23 January 2020

Indonesia: A treasure trove of biodiversity

From coral reefs to active volcanoes, Indonesia’s rich landscapes are home to a huge number of diverse species.

By Grace Brewer

Mount Jaya in Indonesian New Guinea

Indonesia’s natural riches

Indonesia, with over 17,500 islands, is one of the largest archipelagos in the world which boasts rich biodiversity.                                                     

With habitats ranging from coral reefs to glaciers, Indonesia is home to around 6% of the world’s flowering plants (over 25,000 plant species), many of which can’t be found anywhere else in the world.

Earthquakes, volcanic eruptions, and sea level changes have shaped Indonesia’s dynamic and rich landscape where so many new species remain to be discovered.

Forests in Indonesian New Guinea
Forests in Indonesian New Guinea, William Baker © RBG Kew
Javan volcanoes
Javan volcanoes © Brigitte Werner

Ground-breaking scientific discoveries

Indonesia inspired revolutionary discoveries in the world of evolutionary science.

Whilst exploring the Indonesian archipelago, Alfred Wallace developed his theory of evolution at the same time Charles Darwin was formulating his own ideas. 

Wallace noticed a sharp divide in the distribution of animals in the Indonesian archipelago.

Wallace line
The original drawing of the Wallace Line; the division between Asian and Australasian animals and plants.

On the western side of the divide are Asian animals such as orangutans (Pongo spp.) and tigers (Panthera tigris sondaica).

Whilst Australasian animals such as marsupials and white cockatoos (Cacatua alba) live on the eastern side of the divide.

This division became known as the Wallace Line; the boundary between the Asian and Australasian ecozones.

Sumatran tiger (Panthera tigris sondaica)
Sumatran tiger (Panthera tigris sondaica) © Bernard Spragg
White cockatoo (Cacatua alba)
White cockatoo (Cacatua alba), DickDaniels © Wikimedia Commons

Fighting the extinction crisis

Indonesia’s rich biodiversity is under threat and its species are at risk of extinction due to illegal trade, rapid human population growth, illegal logging, forest fires and land development.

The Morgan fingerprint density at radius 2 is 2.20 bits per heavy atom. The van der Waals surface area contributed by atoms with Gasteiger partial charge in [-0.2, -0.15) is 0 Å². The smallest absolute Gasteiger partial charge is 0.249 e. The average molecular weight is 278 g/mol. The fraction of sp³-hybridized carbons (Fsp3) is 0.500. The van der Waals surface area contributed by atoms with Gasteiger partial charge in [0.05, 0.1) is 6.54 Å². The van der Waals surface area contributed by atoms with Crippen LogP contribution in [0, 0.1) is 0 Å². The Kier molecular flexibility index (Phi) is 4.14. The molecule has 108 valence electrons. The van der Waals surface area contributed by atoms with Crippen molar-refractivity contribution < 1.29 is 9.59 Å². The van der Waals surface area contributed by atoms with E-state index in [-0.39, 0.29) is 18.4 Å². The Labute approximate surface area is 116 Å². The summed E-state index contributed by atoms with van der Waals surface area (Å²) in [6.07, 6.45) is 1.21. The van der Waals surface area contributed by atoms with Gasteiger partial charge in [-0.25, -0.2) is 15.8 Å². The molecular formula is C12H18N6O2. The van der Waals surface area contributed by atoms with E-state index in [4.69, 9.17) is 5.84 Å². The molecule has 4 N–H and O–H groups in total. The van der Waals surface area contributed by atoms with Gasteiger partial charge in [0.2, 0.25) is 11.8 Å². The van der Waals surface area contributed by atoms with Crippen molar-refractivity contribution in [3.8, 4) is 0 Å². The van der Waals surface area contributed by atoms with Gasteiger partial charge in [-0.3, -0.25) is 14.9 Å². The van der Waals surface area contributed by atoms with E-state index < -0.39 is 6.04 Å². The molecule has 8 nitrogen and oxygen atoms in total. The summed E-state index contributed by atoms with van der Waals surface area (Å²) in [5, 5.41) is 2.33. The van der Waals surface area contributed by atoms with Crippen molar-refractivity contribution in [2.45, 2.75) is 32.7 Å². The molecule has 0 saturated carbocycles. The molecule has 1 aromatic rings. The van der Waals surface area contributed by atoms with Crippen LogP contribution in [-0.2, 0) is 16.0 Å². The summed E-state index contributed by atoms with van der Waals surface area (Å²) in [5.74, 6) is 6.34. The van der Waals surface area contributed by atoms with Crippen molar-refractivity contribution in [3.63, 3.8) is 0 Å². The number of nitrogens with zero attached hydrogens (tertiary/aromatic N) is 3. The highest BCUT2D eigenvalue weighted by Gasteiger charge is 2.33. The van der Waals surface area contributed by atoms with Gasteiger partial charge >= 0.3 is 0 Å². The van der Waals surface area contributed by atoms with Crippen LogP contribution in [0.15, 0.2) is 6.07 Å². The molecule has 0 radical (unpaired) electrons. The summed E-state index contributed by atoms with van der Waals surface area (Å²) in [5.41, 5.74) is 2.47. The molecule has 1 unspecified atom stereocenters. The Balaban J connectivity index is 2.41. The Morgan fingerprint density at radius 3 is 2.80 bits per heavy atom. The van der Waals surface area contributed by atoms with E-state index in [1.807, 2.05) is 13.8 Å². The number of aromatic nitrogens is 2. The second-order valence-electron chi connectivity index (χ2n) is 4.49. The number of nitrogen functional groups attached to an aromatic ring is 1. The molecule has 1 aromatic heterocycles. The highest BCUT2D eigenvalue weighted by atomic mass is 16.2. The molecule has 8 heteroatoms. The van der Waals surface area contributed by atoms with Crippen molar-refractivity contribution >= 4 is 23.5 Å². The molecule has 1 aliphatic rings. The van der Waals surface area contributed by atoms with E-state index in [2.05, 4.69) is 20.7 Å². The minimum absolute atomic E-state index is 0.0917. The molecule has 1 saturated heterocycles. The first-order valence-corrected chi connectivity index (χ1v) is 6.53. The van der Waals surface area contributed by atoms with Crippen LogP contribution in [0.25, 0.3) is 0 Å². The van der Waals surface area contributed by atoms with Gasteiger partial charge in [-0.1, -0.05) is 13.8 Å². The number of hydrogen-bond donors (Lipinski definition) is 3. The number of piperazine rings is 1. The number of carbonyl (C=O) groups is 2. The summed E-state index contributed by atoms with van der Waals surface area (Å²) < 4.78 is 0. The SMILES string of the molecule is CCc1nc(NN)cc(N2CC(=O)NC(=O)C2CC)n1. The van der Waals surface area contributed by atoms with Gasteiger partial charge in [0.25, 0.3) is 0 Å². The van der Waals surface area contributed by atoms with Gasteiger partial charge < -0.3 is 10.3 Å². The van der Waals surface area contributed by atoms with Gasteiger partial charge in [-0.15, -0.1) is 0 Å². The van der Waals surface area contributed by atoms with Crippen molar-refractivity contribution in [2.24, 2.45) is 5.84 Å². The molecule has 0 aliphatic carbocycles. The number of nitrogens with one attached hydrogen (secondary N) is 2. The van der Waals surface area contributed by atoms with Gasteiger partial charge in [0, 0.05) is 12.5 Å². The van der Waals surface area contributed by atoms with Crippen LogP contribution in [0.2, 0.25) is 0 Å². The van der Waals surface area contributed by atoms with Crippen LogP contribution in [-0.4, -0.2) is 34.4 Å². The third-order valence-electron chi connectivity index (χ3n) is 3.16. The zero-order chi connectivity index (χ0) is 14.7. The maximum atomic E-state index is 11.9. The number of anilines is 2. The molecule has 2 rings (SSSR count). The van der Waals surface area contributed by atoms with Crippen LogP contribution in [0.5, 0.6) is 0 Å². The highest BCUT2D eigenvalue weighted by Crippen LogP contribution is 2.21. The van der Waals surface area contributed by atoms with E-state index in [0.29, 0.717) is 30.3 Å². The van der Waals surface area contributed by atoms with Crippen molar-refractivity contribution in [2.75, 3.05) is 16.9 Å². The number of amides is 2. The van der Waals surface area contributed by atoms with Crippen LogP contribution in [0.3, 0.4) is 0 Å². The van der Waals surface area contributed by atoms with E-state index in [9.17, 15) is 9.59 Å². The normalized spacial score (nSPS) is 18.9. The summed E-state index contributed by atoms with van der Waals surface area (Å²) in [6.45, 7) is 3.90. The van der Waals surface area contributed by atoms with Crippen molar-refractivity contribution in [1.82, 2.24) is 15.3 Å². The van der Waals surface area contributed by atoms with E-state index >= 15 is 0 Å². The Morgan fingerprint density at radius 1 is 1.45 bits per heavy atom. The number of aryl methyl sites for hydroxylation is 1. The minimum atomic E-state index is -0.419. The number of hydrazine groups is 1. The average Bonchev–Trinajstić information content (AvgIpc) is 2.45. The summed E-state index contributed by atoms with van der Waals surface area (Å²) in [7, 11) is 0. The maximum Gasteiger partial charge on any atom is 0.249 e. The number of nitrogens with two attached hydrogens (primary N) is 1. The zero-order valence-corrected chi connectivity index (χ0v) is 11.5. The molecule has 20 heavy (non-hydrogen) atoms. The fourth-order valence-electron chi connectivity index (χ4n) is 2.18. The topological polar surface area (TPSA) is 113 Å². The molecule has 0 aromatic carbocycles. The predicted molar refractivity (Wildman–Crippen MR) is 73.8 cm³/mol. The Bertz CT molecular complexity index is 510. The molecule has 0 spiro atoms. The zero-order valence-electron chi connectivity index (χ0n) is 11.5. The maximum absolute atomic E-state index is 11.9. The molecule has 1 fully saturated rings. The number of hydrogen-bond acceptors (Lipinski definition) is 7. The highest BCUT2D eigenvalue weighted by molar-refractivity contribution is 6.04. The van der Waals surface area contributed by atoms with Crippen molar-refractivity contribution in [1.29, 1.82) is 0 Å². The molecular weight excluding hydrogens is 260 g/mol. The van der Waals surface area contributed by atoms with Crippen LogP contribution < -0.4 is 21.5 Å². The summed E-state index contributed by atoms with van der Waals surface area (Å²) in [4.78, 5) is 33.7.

Climate change is also placing immense pressure on Indonesia’s biodiversity, where a rise in temperature by just 1°C can completely change the functioning and composition of forests.

Here at Kew, we have many projects that are helping to prevent extinction of plant species and biodiversity loss in Indonesia.

Our scientists and Indonesian partners are trying to identify the most important areas in Indonesia for plant diversity. We are exploring remote places to help discover and document species new to science.

Kew scientists and local partners exploring the rainforests of Indonesian New Guinea
Kew scientists and local partners exploring the rainforests of Indonesian New Guinea © RBG Kew

We are also helping to regulate the trade of plants across borders and protect threatened species from being traded illegally.

With the help of Bogor Botanic Gardens in West Java, Kew’s Millennium Seed Bank stores the seeds of many Indonesian plant species for long-term conservation.

This work is vital to protect the amazingly diverse and unique Indonesian plants so that they can continue to be enjoyed by generations to come.

Alsophila tree ferns in Indonesian New Guinea
Tree ferns (Alsophila species) in New Guinea © William J. Baker/RBG Kew
A colourful illustration featuring Indonesia orchids, orangutans, volcanos and other flora.

Visit Kew's orchid festival

The orchid festival is back, celebrating the magnificent biodiversity of Indonesia, the land of 17,000 islands.

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